Oil and gas company OMV is talking up the results of its final exploration well of its campaign, despite testing being curtailed because of Covid-19 restrictions.
The Austrian company, which supplies more than half of New Zealand's natural gas from wells in onshore and offshore Taranaki, has been undertaking an exploration campaign since late 2019, which is expected to have cost several hundred million dollars.
Gabriel Selischi, who head's the company's Australasian business from Wellington, told the Herald that the third well, about 50km off the Taranaki coast in the Toutouwai permit, showed "several hydrocarbon-charged layers" on the way to a total depth of 4,317 metres.
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"We have encountered positive signs that lead to the conclusion of a discovery," Selischi said.
Under normal circumstances the COSL Prospector, the Chinese-owned rig which is undertaking the drilling, would have undertaken further testing, but the process had to be halted because of restrictions due to Covid-19, with many specialist crew needing to be brought in from overseas.
But Selischi said he was optimistic the programme would move forward to further drilling to test the reservoir, then potentially commercial development.
OMV holds the permits to explore the Toutouwai in partnership with Mitsui of Japan and a separate joint venture between OMV and Sapura of Malaysia.
If OMV is correct, Toutouwai would represent the first commercial discovery of oil and gas in New Zealand in more than a decade, when gas supplies look increasingly stretched.
As well as being used by many households, gas is used to generate electricity and for many industrial uses.
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It also follows moves by the coalition to end new oil and gas exploration, although Prime Minister Jacinda Ardern has said the rights of existing permit holders will be maintained.
On Friday, Greenpeace, the environmental lobby group claimed for itself "a win of generational significance" when OMV confirmed that it would not be conducting a fourth well this year. Greenpeace has doggedly targeted OMV, but distanced itself from two people who boarded the COSL Prospector earlier this year and who later needed rescue.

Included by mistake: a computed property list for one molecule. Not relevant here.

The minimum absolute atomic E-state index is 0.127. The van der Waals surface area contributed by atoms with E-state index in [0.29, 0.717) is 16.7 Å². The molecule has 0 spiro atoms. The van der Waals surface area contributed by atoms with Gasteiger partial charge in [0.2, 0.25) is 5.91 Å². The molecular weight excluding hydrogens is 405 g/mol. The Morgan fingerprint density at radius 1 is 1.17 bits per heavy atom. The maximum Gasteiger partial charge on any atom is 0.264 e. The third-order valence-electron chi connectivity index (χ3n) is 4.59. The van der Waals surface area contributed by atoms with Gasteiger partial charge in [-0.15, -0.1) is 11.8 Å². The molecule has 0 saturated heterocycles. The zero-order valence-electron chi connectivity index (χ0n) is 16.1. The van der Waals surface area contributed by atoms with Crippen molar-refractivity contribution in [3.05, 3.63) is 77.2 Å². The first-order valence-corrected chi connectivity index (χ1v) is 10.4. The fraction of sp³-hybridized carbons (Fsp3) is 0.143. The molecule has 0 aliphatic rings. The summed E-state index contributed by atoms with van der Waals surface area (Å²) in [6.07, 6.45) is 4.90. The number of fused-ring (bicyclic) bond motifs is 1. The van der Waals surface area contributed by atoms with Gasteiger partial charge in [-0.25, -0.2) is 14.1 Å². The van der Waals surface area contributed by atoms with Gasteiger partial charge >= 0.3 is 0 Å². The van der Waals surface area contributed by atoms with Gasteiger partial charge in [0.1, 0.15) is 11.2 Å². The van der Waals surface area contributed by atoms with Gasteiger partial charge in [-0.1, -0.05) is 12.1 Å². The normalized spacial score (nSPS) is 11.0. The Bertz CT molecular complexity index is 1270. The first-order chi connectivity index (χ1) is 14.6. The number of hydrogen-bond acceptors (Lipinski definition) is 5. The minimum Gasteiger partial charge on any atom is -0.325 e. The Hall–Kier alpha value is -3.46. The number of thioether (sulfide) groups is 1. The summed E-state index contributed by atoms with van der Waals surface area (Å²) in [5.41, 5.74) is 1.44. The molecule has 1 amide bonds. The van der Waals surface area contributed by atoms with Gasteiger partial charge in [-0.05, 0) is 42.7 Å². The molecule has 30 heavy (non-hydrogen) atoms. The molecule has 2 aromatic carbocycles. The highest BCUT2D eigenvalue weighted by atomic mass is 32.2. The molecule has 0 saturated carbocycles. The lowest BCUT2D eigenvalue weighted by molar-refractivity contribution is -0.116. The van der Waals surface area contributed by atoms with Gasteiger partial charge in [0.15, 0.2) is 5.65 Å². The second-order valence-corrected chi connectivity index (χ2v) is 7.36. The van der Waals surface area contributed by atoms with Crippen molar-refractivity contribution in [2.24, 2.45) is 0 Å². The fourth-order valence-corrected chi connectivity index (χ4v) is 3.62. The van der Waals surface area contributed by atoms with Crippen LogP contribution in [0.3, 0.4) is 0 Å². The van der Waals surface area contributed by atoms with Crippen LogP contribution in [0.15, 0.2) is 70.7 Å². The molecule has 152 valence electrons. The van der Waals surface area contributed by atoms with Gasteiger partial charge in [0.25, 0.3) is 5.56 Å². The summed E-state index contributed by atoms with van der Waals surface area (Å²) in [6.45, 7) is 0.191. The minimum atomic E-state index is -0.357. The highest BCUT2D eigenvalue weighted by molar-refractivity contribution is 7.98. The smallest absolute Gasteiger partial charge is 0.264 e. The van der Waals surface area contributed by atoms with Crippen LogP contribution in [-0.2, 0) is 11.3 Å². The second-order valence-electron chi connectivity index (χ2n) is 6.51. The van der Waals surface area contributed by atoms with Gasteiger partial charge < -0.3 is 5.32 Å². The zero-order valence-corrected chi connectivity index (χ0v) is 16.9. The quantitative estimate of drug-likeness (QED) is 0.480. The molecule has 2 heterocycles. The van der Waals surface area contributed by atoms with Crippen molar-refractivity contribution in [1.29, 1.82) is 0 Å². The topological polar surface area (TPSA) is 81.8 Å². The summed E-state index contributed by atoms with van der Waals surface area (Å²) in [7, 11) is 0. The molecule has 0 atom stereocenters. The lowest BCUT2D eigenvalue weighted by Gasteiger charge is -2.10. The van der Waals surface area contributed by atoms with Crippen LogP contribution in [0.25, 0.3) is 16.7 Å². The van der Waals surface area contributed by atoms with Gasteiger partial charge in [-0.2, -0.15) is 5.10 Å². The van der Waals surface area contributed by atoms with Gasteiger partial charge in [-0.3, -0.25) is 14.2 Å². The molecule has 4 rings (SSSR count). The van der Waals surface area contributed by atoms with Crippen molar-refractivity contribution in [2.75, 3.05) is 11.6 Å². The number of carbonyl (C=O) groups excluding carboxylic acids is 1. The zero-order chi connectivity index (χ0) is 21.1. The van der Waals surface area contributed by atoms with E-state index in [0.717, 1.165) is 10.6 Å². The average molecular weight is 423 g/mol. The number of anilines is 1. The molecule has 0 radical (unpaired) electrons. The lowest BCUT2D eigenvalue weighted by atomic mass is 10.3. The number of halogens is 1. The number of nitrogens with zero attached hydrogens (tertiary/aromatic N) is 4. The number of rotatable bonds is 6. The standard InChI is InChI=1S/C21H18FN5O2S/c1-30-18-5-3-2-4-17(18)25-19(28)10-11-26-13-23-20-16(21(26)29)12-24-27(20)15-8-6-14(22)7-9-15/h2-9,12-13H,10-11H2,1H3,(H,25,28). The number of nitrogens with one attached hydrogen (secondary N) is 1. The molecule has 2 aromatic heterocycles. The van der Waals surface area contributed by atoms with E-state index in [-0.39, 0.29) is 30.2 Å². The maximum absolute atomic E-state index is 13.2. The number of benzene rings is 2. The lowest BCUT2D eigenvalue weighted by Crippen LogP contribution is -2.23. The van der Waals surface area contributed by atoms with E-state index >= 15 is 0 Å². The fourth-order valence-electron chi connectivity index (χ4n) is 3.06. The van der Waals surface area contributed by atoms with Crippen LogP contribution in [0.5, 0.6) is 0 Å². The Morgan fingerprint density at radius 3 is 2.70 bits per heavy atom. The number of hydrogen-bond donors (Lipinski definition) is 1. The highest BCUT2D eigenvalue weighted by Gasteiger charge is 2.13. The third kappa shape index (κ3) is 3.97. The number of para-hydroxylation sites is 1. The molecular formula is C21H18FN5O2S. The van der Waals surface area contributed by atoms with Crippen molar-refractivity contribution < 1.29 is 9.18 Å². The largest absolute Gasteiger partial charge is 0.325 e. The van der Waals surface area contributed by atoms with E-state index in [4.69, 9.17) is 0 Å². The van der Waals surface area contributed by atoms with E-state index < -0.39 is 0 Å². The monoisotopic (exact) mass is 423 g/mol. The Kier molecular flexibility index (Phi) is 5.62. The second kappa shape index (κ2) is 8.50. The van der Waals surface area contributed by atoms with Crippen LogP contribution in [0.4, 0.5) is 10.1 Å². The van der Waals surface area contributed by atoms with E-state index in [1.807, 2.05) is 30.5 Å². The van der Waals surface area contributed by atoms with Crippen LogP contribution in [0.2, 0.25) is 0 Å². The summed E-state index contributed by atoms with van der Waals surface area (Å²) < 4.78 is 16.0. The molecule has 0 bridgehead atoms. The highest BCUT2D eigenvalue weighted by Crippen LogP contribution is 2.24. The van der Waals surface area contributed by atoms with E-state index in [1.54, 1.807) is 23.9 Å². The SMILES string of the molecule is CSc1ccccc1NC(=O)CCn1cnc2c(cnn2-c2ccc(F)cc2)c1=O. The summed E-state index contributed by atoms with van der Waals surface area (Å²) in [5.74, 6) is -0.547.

Selischi said he was confident that the need for secure energy supplies would help move the project towards further appraisal wells and ultimately commercial development.
"You want to have the energy source close to you, and you want to know how it's produced," Selischi said.
"With what's going on around us, there will probably be more discussion about producing locally what you consume. So I'm optimistic about this and I think that will help going towards a positive resolution with the [permit] partners, and also the possibility of mobilising the rig in order to drill the second well or wells."
Kirk Hope, chief executive of BusinessNZ welcomed the drilling results.
"It's some pretty welcome economic news for New Zealand at a pretty challenging time," Hope said.
"If it's commercially viable, it's good revenue for the Government and it's good for Taranaki in terms of new jobs and flow on benefits for the wider economy" as well as improving the security of New Zealand's electricity generation and other industrial uses.
In December, energy analyst John Kidd estimated that if OMV made a commercial discovery in Toutouwai it could be worth as much as $1.6 billion to the Crown in the form of royalties and taxes.
Oil industry body Pepanz said while more work was needed to confirm the discovery would be developed, a discovery could have substantial benefits.
"It could also help our long-term energy security given we have less than 11 years of natural gas reserves left. We need affordable and reliable energy to rebuild our economy and power our export industries," Pepanz chief executive John Carnegie said.
"Reports of the demise of our sector have clearly been exaggerated. The energy provided by natural gas and oil still has a very important role to play as we transition to a lower emissions world."